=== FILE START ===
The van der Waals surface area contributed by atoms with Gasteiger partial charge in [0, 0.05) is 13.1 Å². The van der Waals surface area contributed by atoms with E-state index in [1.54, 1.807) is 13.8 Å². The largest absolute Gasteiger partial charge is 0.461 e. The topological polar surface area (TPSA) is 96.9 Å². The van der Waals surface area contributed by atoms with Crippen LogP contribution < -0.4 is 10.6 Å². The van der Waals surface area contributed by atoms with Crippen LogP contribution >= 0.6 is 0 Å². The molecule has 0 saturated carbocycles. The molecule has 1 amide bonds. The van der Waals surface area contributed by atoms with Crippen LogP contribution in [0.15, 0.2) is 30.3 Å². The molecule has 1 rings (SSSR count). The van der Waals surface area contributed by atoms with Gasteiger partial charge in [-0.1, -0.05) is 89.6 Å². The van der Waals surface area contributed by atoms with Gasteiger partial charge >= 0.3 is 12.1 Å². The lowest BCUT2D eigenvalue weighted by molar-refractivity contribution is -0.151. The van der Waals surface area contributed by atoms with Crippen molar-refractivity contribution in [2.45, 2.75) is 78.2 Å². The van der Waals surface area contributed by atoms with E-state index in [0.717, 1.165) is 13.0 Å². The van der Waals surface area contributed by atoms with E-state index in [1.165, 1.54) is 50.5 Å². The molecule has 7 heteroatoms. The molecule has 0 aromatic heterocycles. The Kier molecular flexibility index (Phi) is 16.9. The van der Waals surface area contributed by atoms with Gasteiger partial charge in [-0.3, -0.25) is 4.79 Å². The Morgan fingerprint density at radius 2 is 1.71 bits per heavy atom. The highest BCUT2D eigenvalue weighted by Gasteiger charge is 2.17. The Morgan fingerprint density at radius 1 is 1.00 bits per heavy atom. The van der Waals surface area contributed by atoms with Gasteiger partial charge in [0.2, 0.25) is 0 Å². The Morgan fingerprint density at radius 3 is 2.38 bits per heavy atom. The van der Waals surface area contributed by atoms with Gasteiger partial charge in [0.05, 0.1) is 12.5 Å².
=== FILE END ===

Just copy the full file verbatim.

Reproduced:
The van der Waals surface area contributed by atoms with Gasteiger partial charge in [0, 0.05) is 13.1 Å². The van der Waals surface area contributed by atoms with E-state index in [1.54, 1.807) is 13.8 Å². The largest absolute Gasteiger partial charge is 0.461 e. The topological polar surface area (TPSA) is 96.9 Å². The van der Waals surface area contributed by atoms with Crippen LogP contribution < -0.4 is 10.6 Å². The van der Waals surface area contributed by atoms with Crippen LogP contribution >= 0.6 is 0 Å². The molecule has 0 saturated carbocycles. The molecule has 1 amide bonds. The van der Waals surface area contributed by atoms with Crippen LogP contribution in [0.15, 0.2) is 30.3 Å². The molecule has 1 rings (SSSR count). The van der Waals surface area contributed by atoms with Gasteiger partial charge in [-0.1, -0.05) is 89.6 Å². The van der Waals surface area contributed by atoms with Gasteiger partial charge >= 0.3 is 12.1 Å². The lowest BCUT2D eigenvalue weighted by molar-refractivity contribution is -0.151. The van der Waals surface area contributed by atoms with Crippen molar-refractivity contribution in [2.45, 2.75) is 78.2 Å². The van der Waals surface area contributed by atoms with E-state index in [0.717, 1.165) is 13.0 Å². The van der Waals surface area contributed by atoms with E-state index in [1.165, 1.54) is 50.5 Å². The molecule has 7 heteroatoms. The molecule has 0 aromatic heterocycles. The Kier molecular flexibility index (Phi) is 16.9. The van der Waals surface area contributed by atoms with Gasteiger partial charge in [-0.3, -0.25) is 4.79 Å². The Morgan fingerprint density at radius 2 is 1.71 bits per heavy atom. The highest BCUT2D eigenvalue weighted by Gasteiger charge is 2.17. The Morgan fingerprint density at radius 1 is 1.00 bits per heavy atom. The van der Waals surface area contributed by atoms with Gasteiger partial charge in [0.2, 0.25) is 0 Å². The Morgan fingerprint density at radius 3 is 2.38 bits per heavy atom. The van der Waals surface area contributed by atoms with Gasteiger partial charge in [0.05, 0.1) is 12.5 Å².